H: During the summers, I would hike alone up into the hills or down to the river and stay for hours, with just the fresh air, singing birds and the occasional fox for company. It was also during those summers that I would wake long before any other kids would (heck, they weren’t in school, so why get up if you don’t have to?), grab a chair, a pad of paper and colored pencils to record the colors of the sky as the sun rose up over the mountains or the light as it glowed through the slightly transparent blades of grass. There was much I discovered about the world around me and about myself during those quiet hours which have gone on to shape what I create and why.
C: Did you always know that you wanted to be an artist?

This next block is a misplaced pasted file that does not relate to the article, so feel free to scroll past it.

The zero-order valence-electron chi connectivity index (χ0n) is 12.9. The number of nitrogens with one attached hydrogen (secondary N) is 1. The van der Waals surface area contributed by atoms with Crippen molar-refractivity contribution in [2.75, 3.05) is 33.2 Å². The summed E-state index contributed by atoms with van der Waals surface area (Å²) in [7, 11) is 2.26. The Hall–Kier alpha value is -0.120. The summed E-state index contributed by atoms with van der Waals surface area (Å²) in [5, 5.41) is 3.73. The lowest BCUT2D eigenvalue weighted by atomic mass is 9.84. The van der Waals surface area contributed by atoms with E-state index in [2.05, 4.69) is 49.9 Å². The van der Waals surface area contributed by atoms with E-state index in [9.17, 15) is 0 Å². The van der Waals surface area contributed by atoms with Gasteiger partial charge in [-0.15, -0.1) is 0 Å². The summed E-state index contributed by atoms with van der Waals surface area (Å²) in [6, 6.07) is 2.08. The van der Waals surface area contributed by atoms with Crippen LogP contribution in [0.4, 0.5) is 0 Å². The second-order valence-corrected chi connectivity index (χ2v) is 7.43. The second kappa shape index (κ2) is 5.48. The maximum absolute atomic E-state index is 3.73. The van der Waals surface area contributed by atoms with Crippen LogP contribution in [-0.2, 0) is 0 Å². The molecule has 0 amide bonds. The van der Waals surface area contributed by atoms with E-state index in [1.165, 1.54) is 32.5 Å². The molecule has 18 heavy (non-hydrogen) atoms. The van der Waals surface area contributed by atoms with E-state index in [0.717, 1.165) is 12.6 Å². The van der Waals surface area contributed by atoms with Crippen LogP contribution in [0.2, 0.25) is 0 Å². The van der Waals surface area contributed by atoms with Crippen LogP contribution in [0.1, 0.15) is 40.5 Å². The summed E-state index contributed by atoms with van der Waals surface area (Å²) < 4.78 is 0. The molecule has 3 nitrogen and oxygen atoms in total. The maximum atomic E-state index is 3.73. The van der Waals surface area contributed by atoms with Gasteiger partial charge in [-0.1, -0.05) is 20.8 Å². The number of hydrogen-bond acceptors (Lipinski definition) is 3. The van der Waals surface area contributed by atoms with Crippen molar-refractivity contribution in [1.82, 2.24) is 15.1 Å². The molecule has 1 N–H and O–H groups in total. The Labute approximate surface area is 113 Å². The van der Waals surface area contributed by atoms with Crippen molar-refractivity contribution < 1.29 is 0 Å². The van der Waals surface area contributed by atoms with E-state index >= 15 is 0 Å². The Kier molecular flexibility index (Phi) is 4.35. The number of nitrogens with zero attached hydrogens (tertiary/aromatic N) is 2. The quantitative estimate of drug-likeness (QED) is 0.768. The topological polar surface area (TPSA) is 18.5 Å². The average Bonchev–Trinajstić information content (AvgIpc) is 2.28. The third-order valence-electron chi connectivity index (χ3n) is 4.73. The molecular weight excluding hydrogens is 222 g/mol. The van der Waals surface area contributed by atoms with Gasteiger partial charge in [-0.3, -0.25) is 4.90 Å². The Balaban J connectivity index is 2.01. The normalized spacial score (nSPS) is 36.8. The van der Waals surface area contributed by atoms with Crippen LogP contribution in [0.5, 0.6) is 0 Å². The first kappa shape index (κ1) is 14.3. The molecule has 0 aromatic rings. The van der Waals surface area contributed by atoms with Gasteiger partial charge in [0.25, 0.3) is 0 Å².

H: Absolutely. You know how parents are–and my parents were much the same–when they lean down to their small child, who is four or five perhaps, and ask, “sweetie, what would you like to grow up to be”? My answer? “I’m going to grow up to be a famous artist someday.” And often as parents will, they very kindly patted me on the head and responded, “Oh, that’s nice”, most likely not expecting anything to come of it, as much as most little girls don’t go on to become ballerinas and little boys don’t go on to become astronauts. But art was in my blood. I would draw all the time. I would draw on anything and everything. (Ask my mother, she’ll tell you of all the times she or I would spend scrubbing walls and tabletops clean). My schoolwork was invaded by doodles and my mother’s keepsake coffers grew increasingly throughout my youth. My father, who was a professor of engineering, a student of physics and mathematics, and an inventor, enquired of me when I was getting ready to graduate high school and looking at colleges whether I would choose to follow in his footsteps. I had to disappoint. I still wanted to be an artist. But both of my parents appreciated my vigour for creativity and supported my choice. Looking back over the years since then, though, I am surprised at how much my father’s influence and career affected what I produced. To him, logic was beautiful and physics was creative. For what I do, I may not apply a formula or be able to recite a specific theory of physics, but everything I create has its origins in reality and is governed by logic, a natural side-effect of the culture of my family and my desire to make the “reality” in my imagination a reality in paint. In short, being an artist is an extension of me; it is the clearest way to express who I am and to visualise the alternate universes that spawn inside my imagination, and that is all I wanted to do from the time I was a child.